Sound — 8
Though shoegaze itself is nothing if not proficient in mastering musical undertones, one of its most successful students of the day is Whirr. Formed and renamed from "Whirl" after a hilarious legal scuffle with a chick covering Sabbath on the acoustic guitar, Nick Bassett's (Deafheaven) Whirr hails from San Francisco. Debuting with "Pipe Dreams" in 2012, the band now continues its love affair (and perhaps most productive outlet anyway) with the extended play with "Around." Always the dramatic opening, "Drain" begins in a magnificent sludge of clean(ish) strumming, explodes into a grand mess of bombast, and moves into a dreamier (if you can imagine) sequence around three quarters of the way through. As characteristically somber as shoegaze may be, Whirr really mellows out the mellow, retaining about the same speed throughout. As bizarre as it seems to call something like "Loveless" upbeat, "Around" has more in common with the infamous "Giles Corey" album than much of My Bloody Valentine's short discography. This is to no disadvantage, as every measure packs a punch: the melodramatic first act of "Swoon" proudly bursts. "Keep" is romantic in an "Us and Them" sort of way and transitions directly into the closing title track. "Around" repeats one of the motifs from "Drain," which is an interesting choice for two tracks roughly 12 minutes apart. On one hand, it feels like a mini "Shine On You Crazy Diamond", but on the other hand comes off as a very brilliant band taking advantage of the EP format (admittedly, "Wish You Were Here" is less than twenty minutes longer). If not for the categorization of EP/LP/compilation, one could quite easily argue that "Around" feels as complete as any full-length album, and even moreso than most. Any record that can feel that full and still clock in under half an hour deserves some kind of accolade, if only for storytelling. Lucky for Whirr, "Around" boasts not only time well spent, but music well composed.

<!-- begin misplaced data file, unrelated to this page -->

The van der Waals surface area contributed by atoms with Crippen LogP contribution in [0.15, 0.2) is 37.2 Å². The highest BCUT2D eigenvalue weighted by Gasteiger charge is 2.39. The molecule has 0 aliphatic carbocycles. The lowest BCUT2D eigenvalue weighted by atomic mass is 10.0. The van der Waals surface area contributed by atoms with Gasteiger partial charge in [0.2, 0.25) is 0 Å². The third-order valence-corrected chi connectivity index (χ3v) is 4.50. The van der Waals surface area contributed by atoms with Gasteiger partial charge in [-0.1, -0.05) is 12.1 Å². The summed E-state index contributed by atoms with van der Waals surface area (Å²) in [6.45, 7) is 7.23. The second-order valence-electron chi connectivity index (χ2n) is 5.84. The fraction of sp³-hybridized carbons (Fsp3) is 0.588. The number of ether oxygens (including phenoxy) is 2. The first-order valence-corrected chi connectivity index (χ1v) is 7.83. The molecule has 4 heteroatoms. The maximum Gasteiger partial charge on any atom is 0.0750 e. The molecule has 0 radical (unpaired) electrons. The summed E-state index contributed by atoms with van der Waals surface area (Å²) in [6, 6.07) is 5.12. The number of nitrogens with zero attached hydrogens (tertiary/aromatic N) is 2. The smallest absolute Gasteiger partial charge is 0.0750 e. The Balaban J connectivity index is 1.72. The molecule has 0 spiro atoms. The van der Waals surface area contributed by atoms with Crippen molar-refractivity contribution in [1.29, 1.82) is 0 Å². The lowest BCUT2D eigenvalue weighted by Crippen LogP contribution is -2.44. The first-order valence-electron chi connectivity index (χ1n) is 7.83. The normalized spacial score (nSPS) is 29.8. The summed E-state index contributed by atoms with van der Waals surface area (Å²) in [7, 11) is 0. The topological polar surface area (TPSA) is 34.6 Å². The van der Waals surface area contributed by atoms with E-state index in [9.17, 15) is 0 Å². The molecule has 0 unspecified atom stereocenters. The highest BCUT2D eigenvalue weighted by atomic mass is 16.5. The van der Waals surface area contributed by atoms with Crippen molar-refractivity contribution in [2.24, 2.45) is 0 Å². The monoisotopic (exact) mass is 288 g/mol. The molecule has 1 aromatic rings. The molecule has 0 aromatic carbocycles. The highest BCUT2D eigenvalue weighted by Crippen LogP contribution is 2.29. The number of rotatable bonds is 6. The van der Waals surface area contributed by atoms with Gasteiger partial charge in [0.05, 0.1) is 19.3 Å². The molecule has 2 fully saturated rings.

Lyrics — 7
Standard writing format strikes back. Whirr is bare-bones vocals (fewer than the comparatively wordy MBV), most of which is vague repeated melodies mostly underneath the music itself. Unlike virtually every non-instrumental/classical form of music, Whirr appears set on using vocals as just another instrument; the voice is utilized as a layer, rather than a dominant piece of the puzzle. With the help of repeated motifs and dramatic movements from song to song, Whirr really eliminates the "need" for heavy vocalization. That being said, where it is used, the lyricism/vocals are as thought-out as the rest of the record's instrumentation.
Overall Impression — 8
Often used as a mini-release or compilation of previously unseen material and definitely overused as an outlet for live tracks - perhaps the extended play has been abused. Whether Whirr had any intention of rectifying this or not, "Around" certainly rings with a greater complexity and completeness than most EPs, reminiscent of releases like Nine Inch Nails' "Broken" EP. As far as musicianship goes, it may as well be categorized as being part their primary discography - the evident effort that went into the record certainly suggests that it belongs there. Covering all corners of romance, despair, and perhaps resolve (a la the slightly more driven title track), "Around" feels, quite simply, like a full album.